A century later, Storm King was the focus of a crucial environmental dispute. In 1962 the Consolidated Edison Company announced plans for a massive electric generation project. The plans called for a pumped storage plant at the base of Storm King fed by a 260 acre reservoir to be constructed in nearby Black Rock Forest. In November 1963, local citizens formed the Scenic Hudson Preservation Conference to oppose the project. They argued that it threatened the local water supply, the Hudson River fisheries, and the scenic beauty and historic significance of Storm King Mountain. A number of environmental organizations and municipal governments joined Scenic Hudson in their legal fight against Consolidated Edison.

After numerous court battles the case was settled in December 1980. Numerous precedents in environmental law were set, including the participation of local citizens in environmental disputes and greater consideration for environmental impact in the construction approval process. Consolidated Edison terminated its plans for Storm King and pledged to reduce fish kills at power plants along the river and to establish a research fund for the Hudson River ecosystem. In return, the power company would not have to install closed-cycle cooling towers at existing plants.

Another episode in Storm King’s history was opened by a forest fire in 1999. Firefighters encountered explosions in the forest, and it was determined that the explosions were from artillery shells tested by the West Point Foundry over a century ago. The park was closed to the public. A subsequent investigation revealed that artillery shells from nearby West Point Military Reservation may also have been buried in the park. Following a lengthy cleanup of unexploded ordinance, the park was re-opened in 2003.

Long admired for its powerful figure above the Hudson River, Storm King is an easily recognizable feature that offers hikers a chance to get an excellent view of the valley below.

storm-king-from-north

More:

Explore Pollepel Island at Head First .

Dunwell, Frances F. The Hudson: America’s River. Columbia University Press, 2008.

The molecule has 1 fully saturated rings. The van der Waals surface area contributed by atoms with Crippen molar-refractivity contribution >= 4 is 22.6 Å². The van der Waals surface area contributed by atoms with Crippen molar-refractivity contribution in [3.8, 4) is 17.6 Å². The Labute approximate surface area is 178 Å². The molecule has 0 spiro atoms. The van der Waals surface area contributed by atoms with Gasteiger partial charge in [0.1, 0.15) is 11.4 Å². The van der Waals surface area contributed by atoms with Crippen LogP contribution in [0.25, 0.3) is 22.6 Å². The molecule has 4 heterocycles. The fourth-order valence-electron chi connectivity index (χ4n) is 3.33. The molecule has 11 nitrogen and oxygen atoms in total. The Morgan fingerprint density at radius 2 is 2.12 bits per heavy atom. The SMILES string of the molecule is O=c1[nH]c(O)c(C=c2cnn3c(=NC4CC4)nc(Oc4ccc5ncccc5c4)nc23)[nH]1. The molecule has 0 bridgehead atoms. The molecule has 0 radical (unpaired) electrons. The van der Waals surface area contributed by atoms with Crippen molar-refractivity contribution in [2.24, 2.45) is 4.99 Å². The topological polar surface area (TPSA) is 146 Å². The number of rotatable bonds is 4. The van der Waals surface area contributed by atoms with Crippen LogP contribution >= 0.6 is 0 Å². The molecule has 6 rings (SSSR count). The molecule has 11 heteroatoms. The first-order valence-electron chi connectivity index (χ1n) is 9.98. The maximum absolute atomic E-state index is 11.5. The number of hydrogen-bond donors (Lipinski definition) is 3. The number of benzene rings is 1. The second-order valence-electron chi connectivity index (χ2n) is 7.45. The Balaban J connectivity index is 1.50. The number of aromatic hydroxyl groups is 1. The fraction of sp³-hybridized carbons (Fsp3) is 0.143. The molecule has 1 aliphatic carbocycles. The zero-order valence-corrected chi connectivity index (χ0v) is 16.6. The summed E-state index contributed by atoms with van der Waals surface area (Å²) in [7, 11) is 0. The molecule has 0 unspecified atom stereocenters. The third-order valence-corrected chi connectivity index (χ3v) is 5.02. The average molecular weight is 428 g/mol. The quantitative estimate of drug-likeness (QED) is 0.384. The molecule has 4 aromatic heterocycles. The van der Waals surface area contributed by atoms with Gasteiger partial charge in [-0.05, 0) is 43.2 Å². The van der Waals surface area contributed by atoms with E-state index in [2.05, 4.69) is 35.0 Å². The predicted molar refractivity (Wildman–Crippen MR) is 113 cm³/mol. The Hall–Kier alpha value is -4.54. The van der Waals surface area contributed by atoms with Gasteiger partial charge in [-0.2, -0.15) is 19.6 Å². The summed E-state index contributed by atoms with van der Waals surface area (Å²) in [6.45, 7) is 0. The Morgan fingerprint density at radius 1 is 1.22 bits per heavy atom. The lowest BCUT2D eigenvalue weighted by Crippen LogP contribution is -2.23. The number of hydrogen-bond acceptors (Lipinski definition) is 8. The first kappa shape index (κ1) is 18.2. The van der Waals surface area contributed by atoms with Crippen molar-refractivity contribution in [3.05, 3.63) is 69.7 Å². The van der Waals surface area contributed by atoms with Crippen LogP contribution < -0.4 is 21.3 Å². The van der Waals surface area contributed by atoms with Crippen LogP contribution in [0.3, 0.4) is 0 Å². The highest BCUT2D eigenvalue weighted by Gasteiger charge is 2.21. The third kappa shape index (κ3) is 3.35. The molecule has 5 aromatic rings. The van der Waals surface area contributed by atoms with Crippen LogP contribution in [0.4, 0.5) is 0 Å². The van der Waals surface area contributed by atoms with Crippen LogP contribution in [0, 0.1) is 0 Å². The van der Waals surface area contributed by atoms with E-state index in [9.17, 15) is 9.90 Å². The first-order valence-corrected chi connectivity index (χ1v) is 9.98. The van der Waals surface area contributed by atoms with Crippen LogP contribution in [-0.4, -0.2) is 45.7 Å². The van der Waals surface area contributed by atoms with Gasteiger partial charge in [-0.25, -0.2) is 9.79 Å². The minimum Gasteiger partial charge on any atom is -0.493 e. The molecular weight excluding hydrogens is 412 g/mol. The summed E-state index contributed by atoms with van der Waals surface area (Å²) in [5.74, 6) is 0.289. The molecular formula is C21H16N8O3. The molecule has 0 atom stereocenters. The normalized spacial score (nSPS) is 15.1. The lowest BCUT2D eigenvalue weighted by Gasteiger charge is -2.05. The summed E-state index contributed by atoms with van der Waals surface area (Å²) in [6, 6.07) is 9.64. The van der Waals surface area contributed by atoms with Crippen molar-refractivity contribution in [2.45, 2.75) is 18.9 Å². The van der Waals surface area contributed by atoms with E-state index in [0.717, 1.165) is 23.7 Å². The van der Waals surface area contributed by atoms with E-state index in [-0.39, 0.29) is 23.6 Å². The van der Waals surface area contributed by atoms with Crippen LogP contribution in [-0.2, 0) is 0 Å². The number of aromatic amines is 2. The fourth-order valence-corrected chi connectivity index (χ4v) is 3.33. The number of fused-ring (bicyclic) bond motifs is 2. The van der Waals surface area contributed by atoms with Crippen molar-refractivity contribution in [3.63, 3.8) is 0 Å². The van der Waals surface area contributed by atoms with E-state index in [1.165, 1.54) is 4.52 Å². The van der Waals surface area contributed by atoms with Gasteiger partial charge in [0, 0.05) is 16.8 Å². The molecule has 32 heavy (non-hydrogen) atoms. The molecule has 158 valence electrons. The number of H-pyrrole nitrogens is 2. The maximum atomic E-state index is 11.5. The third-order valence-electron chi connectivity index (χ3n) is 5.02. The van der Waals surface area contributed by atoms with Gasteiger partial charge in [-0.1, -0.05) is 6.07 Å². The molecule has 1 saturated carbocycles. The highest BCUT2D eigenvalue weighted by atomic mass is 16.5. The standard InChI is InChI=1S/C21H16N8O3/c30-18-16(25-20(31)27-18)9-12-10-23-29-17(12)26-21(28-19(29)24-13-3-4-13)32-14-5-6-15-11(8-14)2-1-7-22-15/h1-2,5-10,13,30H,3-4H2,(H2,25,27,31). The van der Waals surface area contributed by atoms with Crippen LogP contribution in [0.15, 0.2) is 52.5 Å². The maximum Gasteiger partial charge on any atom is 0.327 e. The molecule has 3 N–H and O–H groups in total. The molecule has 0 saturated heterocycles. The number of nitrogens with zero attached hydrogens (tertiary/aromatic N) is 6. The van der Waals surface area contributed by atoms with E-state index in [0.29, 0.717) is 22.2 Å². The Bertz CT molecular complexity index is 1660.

books.google.com/books?id=XwJwQV3nYUUC&pg=PA279

Environmental Pioneering – Storm King Mountain. Hudson River Virtual Tour, New York State Department of Environmental Conservation.
http://www.dec.ny.gov/lands/66618.html

Feature Detail Report for: Storm King Mountain. U.S. Geological Survey, Geographic Names Information System.
http://geonames.usgs.gov/apex/f?p=gnispq:3:::NO::P3_FID:970674

Flad, Harvey K. “Places and Cases: Storm King,” in Environmental History of the Hudson River, ed. Robert E. Henshaw, SUNY, 2011.
books.google.com/books?id=tMCd1yED2EUC&pg=PA298

The Scenic Hudson Decision. Marist Environmental History Project.
http://library.marist.edu/archives/mehp/about.html

Stillman/Highlands/Bluebird Trails Loop from Mountain Road. New York-New Jersey Trail Conference.
http://www.nynjtc.org/hike/stillmanhighlandsbluebird-trails-loop-mountain-road

Storm King. SummitPost.org 2006 page by Rob A.
http://www.summitpost.org/storm-king/183125

Storm King Mountain, New York. Peakbagger.com
http://www.peakbagger.com/peak.aspx?pid=23408

Storm King State Park. New York-New Jersey Trail Conference.
http://www.nynjtc.org/park/storm-king-state-park-2

The Hudson River: Storm King. Questroyal Fine Art.
http://hrs-art.com/famous-hudson-river-school-locales/the-hudson-river-storm-king/

One thought on “Storm King”

  1. Did you ever find out what that little spring/well structure was? And the foundation nearby? I’ve been curious and haven’t found any information. Thanks.